I guess I was looking for virtual warmth at the online Honolulu Academy of Arts, [71 degrees there today], when I came upon this wood block print of the "Sleeping Dragon Plum" at Kameido Garden by Hiroshige (1797-1858) from his One Hundred Views of Edo, now Tokyo.
What grabbed me was its perspective through the thick diagonal grey tree branch. Balancing it, though, is the wispier, vertical thinner branch with a few plum blossoms. The people, tiny blips in the background, are inconsequential, although still there. He could have removed them, but didn't.
Clearly, the old tree is more important than the transitory visitors to the garden. It seems Hiroshige wanted to capture a time when the delicate blossoms are just emerging, but not fully bloomed. Perhaps a late winter, early spring. The red sky seems ominous for rain or a storm and the bronze-green lawn is cold, not the chartreuse green of the warm spring.
I have no idea if I am correct. More research is warranted. The Brooklyn Museum Web Site has the full collection of the Edo prints online. It says the series is considered Hiroshige's masterpiece, offering celebrated sites in 19th century Edo not for their grandeur, per se, but for their contemplative aspects. He started the ambitious project in 1856 and died soon after during a cholera epidemic in 1858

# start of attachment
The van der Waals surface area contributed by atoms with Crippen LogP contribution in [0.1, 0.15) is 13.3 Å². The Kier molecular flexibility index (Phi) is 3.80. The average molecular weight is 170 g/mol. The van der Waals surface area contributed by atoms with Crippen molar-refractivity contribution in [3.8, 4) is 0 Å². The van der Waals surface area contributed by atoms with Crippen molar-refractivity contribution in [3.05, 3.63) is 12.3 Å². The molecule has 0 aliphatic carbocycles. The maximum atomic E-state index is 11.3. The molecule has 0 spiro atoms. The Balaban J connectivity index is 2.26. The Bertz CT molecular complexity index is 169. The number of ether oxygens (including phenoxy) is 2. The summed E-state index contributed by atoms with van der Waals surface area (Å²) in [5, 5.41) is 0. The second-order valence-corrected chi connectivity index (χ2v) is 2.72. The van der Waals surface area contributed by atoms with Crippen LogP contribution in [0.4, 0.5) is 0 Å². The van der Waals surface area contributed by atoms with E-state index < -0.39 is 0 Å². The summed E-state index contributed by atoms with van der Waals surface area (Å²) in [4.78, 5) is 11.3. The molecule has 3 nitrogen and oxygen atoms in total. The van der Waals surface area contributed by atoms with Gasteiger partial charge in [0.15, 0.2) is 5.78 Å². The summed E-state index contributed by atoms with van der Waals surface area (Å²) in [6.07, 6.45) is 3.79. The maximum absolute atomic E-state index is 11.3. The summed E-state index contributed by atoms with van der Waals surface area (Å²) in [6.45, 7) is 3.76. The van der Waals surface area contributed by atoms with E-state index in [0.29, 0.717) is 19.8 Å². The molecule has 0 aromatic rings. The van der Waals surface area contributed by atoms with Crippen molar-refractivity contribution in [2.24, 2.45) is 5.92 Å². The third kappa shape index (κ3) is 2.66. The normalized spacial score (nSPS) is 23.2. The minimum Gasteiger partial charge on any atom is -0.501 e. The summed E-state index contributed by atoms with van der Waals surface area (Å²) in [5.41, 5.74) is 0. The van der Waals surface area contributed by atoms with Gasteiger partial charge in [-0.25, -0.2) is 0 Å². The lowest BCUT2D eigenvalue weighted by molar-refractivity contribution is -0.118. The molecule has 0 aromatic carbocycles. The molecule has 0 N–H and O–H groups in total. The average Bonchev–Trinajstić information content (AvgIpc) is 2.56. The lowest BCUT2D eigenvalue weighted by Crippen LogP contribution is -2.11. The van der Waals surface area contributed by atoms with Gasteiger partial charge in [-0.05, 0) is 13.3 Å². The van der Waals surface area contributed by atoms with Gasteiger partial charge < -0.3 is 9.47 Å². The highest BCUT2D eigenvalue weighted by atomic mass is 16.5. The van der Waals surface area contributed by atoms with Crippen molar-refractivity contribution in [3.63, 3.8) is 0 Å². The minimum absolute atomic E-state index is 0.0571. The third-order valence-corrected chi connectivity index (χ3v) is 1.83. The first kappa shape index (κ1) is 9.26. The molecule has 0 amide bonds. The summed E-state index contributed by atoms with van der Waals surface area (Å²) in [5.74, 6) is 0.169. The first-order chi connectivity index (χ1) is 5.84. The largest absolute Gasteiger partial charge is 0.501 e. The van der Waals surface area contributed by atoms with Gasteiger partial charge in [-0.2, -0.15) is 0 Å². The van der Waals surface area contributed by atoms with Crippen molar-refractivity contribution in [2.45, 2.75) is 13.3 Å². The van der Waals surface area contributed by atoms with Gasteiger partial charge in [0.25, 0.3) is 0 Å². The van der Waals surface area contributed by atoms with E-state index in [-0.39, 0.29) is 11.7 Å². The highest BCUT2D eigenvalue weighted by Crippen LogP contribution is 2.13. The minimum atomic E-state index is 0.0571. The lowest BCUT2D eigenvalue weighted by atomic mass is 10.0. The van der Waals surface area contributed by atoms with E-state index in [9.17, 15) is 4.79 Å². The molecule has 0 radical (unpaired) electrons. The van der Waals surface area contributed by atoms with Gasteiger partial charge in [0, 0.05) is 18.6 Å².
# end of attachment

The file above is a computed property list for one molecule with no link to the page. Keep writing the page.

The museum says the actual "Sleeping Dragon Plum" was the most famous tree in Edo, known for the purity of its double blossoms. The blossoms, according to an old guide book, the site says, were "so white when full in bloom as to drive off the darkness." Is the tree still in Tokyo? No, according to Fuji Arts ,the tree died in a flood in 1910; what remains is a roadside marker.
The Brooklyn museum classifies the print in the collection's Spring images. So perhaps the dingy days of winter were plaguing Hiroshige [as they are me] and he was hoping the tree would refresh him and a viewer with the hope of the sun's eventual return.
(As a footnote, Wikipedia points out Van Gogh made a painting of this print. At the time, at the end of the 19th century, Japanese prints were popular in Europe. His painting, though, feels different: the trees are more in bloom, so it seems more like spring at sunset . )
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